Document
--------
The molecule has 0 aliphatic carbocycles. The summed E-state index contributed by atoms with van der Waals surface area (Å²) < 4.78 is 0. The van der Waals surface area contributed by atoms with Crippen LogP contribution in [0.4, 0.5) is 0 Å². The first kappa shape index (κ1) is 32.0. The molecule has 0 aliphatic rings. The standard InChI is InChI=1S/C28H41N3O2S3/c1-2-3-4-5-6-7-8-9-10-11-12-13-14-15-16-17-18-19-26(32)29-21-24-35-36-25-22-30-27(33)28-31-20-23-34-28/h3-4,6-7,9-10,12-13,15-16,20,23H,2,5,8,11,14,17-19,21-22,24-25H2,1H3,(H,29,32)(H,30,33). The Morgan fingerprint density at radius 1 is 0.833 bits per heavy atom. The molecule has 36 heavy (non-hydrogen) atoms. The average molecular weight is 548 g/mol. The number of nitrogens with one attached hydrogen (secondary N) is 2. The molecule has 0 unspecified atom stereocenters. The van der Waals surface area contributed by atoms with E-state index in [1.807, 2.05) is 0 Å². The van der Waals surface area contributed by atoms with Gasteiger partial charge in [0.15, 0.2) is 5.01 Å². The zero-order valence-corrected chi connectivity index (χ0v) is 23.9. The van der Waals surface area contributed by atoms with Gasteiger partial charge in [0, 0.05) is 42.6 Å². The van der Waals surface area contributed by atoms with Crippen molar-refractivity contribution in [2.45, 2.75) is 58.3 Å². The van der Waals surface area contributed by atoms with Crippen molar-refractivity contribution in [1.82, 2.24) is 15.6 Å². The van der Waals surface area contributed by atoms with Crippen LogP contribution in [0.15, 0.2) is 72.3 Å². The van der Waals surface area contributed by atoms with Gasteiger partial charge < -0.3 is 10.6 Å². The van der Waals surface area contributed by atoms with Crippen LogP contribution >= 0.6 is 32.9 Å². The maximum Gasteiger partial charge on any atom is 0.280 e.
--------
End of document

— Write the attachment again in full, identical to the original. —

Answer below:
The molecule has 0 aliphatic carbocycles. The summed E-state index contributed by atoms with van der Waals surface area (Å²) < 4.78 is 0. The van der Waals surface area contributed by atoms with Crippen LogP contribution in [0.4, 0.5) is 0 Å². The first kappa shape index (κ1) is 32.0. The molecule has 0 aliphatic rings. The standard InChI is InChI=1S/C28H41N3O2S3/c1-2-3-4-5-6-7-8-9-10-11-12-13-14-15-16-17-18-19-26(32)29-21-24-35-36-25-22-30-27(33)28-31-20-23-34-28/h3-4,6-7,9-10,12-13,15-16,20,23H,2,5,8,11,14,17-19,21-22,24-25H2,1H3,(H,29,32)(H,30,33). The Morgan fingerprint density at radius 1 is 0.833 bits per heavy atom. The molecule has 36 heavy (non-hydrogen) atoms. The average molecular weight is 548 g/mol. The number of nitrogens with one attached hydrogen (secondary N) is 2. The molecule has 0 unspecified atom stereocenters. The van der Waals surface area contributed by atoms with E-state index in [1.807, 2.05) is 0 Å². The van der Waals surface area contributed by atoms with Gasteiger partial charge in [0.15, 0.2) is 5.01 Å². The zero-order valence-corrected chi connectivity index (χ0v) is 23.9. The van der Waals surface area contributed by atoms with Gasteiger partial charge in [0, 0.05) is 42.6 Å². The van der Waals surface area contributed by atoms with Crippen molar-refractivity contribution in [2.45, 2.75) is 58.3 Å². The van der Waals surface area contributed by atoms with Crippen molar-refractivity contribution in [1.82, 2.24) is 15.6 Å². The van der Waals surface area contributed by atoms with Crippen LogP contribution in [0.15, 0.2) is 72.3 Å². The van der Waals surface area contributed by atoms with Gasteiger partial charge < -0.3 is 10.6 Å². The van der Waals surface area contributed by atoms with Crippen LogP contribution >= 0.6 is 32.9 Å². The maximum Gasteiger partial charge on any atom is 0.280 e.